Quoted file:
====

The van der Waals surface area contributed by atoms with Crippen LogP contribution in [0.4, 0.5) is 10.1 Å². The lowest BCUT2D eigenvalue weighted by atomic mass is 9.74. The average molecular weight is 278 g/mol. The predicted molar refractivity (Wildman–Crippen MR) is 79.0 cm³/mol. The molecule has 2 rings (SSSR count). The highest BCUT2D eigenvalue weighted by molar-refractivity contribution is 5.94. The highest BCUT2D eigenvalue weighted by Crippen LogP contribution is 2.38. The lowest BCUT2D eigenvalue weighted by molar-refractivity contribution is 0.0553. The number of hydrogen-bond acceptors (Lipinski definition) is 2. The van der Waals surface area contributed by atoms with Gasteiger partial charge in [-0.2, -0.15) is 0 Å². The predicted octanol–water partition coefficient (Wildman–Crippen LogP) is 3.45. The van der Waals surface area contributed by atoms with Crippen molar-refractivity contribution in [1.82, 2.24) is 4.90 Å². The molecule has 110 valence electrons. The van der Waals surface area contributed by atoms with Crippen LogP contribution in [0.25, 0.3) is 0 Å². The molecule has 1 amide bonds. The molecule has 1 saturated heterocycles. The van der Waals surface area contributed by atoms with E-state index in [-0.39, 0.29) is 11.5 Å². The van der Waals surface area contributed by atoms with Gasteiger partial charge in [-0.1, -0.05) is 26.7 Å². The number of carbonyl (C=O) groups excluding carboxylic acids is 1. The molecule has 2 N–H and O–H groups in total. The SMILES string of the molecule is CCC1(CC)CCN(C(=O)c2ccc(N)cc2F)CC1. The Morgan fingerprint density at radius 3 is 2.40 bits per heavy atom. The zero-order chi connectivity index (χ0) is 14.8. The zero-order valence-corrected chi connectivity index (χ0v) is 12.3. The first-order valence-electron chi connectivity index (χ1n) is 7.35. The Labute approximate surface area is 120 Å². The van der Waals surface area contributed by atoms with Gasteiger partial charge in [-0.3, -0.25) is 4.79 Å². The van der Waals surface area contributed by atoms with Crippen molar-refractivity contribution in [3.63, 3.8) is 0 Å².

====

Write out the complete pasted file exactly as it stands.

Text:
The van der Waals surface area contributed by atoms with Crippen LogP contribution in [0.4, 0.5) is 10.1 Å². The lowest BCUT2D eigenvalue weighted by atomic mass is 9.74. The average molecular weight is 278 g/mol. The predicted molar refractivity (Wildman–Crippen MR) is 79.0 cm³/mol. The molecule has 2 rings (SSSR count). The highest BCUT2D eigenvalue weighted by molar-refractivity contribution is 5.94. The highest BCUT2D eigenvalue weighted by Crippen LogP contribution is 2.38. The lowest BCUT2D eigenvalue weighted by molar-refractivity contribution is 0.0553. The number of hydrogen-bond acceptors (Lipinski definition) is 2. The van der Waals surface area contributed by atoms with Gasteiger partial charge in [-0.2, -0.15) is 0 Å². The predicted octanol–water partition coefficient (Wildman–Crippen LogP) is 3.45. The van der Waals surface area contributed by atoms with Crippen molar-refractivity contribution in [1.82, 2.24) is 4.90 Å². The molecule has 110 valence electrons. The van der Waals surface area contributed by atoms with Crippen LogP contribution in [0.25, 0.3) is 0 Å². The molecule has 1 amide bonds. The molecule has 1 saturated heterocycles. The van der Waals surface area contributed by atoms with E-state index in [-0.39, 0.29) is 11.5 Å². The van der Waals surface area contributed by atoms with Gasteiger partial charge in [-0.1, -0.05) is 26.7 Å². The number of carbonyl (C=O) groups excluding carboxylic acids is 1. The molecule has 2 N–H and O–H groups in total. The SMILES string of the molecule is CCC1(CC)CCN(C(=O)c2ccc(N)cc2F)CC1. The Morgan fingerprint density at radius 3 is 2.40 bits per heavy atom. The zero-order chi connectivity index (χ0) is 14.8. The zero-order valence-corrected chi connectivity index (χ0v) is 12.3. The first-order valence-electron chi connectivity index (χ1n) is 7.35. The Labute approximate surface area is 120 Å². The van der Waals surface area contributed by atoms with Gasteiger partial charge in [-0.3, -0.25) is 4.79 Å². The van der Waals surface area contributed by atoms with Crippen molar-refractivity contribution in [3.63, 3.8) is 0 Å².